By Amanda Burke
FITCHBURG -- The health of the Nashua River, the diversity of fish within it, and how often local residents participate in activities at the river were all topics of original research Fitchburg State University students presented on Thursday.
“The health of the river is a good indicator of the overall environment,” said Earth and Geographic Science Professor Jane Huang.
Huang was one of several faculty members who advised the students during the five-week, paid summer research project.
The students presented their findings before peers, professors and a few city officials at the President’s Hall. Research funding was provided in part by the Lloyd G. Balfour Foundation, Bank of America and the Community Foundation of North Central Massachusetts.
Students Alesia Burnett and Nicole Zwicker studied fish diversity at nine points along the Nashua River, discovering biodiversity was low in both urban and non-urban areas, Burnett said.
“It’s not just urbanization” contributing to the lack of biodiversity, she said.
A four-person research team of Jacob Elie, Robert Snider, Monica Liao Queliz, and Benjamin Borodawka studied recreational physical activity among local adults.
The team looked at the prevalence of “physical recreational activity” among participants, assessing trends among socio-economic and racial groups and barriers to accessing the city’s parks and trails.
The students found lower rates of activity among racial and ethnic minorities, according to Liao Queliz. In many cases, participants lacked transportation to areas for outdoor recreation or didn’t know about them.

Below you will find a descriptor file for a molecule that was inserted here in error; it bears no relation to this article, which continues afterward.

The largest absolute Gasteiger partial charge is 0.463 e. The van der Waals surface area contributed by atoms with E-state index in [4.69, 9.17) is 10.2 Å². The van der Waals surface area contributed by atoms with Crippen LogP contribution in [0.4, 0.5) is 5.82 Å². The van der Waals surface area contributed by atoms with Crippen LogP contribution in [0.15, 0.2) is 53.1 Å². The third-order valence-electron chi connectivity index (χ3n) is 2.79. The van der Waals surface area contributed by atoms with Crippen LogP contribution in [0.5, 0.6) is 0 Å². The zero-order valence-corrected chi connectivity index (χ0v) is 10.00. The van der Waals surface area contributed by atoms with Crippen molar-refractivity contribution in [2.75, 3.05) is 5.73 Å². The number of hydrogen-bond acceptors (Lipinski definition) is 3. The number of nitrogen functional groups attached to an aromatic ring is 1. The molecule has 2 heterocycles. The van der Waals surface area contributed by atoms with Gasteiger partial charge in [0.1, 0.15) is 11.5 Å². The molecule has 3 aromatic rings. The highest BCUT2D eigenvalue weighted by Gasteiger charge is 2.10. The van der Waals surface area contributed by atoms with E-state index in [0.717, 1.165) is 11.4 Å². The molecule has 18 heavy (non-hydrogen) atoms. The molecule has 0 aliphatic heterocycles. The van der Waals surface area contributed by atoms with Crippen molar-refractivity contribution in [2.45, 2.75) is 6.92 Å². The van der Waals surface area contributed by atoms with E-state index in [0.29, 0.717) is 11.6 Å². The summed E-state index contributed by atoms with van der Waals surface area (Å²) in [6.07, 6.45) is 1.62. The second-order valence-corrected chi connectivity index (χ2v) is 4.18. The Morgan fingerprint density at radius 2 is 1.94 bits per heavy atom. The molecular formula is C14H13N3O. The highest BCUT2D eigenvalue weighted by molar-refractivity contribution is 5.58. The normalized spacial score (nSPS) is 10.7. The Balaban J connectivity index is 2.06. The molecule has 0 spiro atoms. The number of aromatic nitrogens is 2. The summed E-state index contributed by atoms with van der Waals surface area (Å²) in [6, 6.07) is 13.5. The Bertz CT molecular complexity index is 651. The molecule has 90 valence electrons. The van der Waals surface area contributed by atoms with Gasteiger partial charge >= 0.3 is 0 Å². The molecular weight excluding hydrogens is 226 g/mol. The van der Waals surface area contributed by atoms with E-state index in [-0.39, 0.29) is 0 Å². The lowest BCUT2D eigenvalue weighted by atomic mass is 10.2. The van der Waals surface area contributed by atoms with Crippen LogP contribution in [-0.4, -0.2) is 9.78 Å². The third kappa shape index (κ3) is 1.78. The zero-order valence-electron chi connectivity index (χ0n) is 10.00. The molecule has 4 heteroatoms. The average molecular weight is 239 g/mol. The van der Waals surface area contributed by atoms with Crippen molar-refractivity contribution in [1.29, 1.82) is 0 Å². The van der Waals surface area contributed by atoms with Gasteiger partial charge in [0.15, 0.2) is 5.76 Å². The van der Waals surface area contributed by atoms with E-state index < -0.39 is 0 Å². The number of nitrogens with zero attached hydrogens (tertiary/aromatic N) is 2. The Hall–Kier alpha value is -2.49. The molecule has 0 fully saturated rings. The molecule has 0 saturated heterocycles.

“Public transportation is a big factor for a lot of people,” said Elie, adding that future research could focus on spreading awareness of public parks and increasing access to public transportation.
Another research duo, Heather Bosworth and Chelsea Lashua, simulated the conditions of the Nashua River found in urban and non-urban areas.
By measuring plant respiration and the presence of biological matter, the students showed that streams running through rural and forested areas are more “healthy” than urban waterways.
“The more urban a stream is, the more polluted the water,” said Lashua.
Emmanuella Agyemang, Rachel Bordieri, Camila Perlas De Leon, Alexander Joscelyn and Lily Price studied overall health in Fitchburg. Anne Saball, a student research mentor, presented research on the health of the Nashua River watershed, and Samuel Gallagher studied how land on it.
Caroline Anderson used a digital simulation to show how various levels of flooding would impact the city, finding its southeast area is the most vulnerable.
Samantha Richard found the presence of microplastics in the river, and Jack Gangemi and Benjamin McGuire presented original research on water quality of the watershed.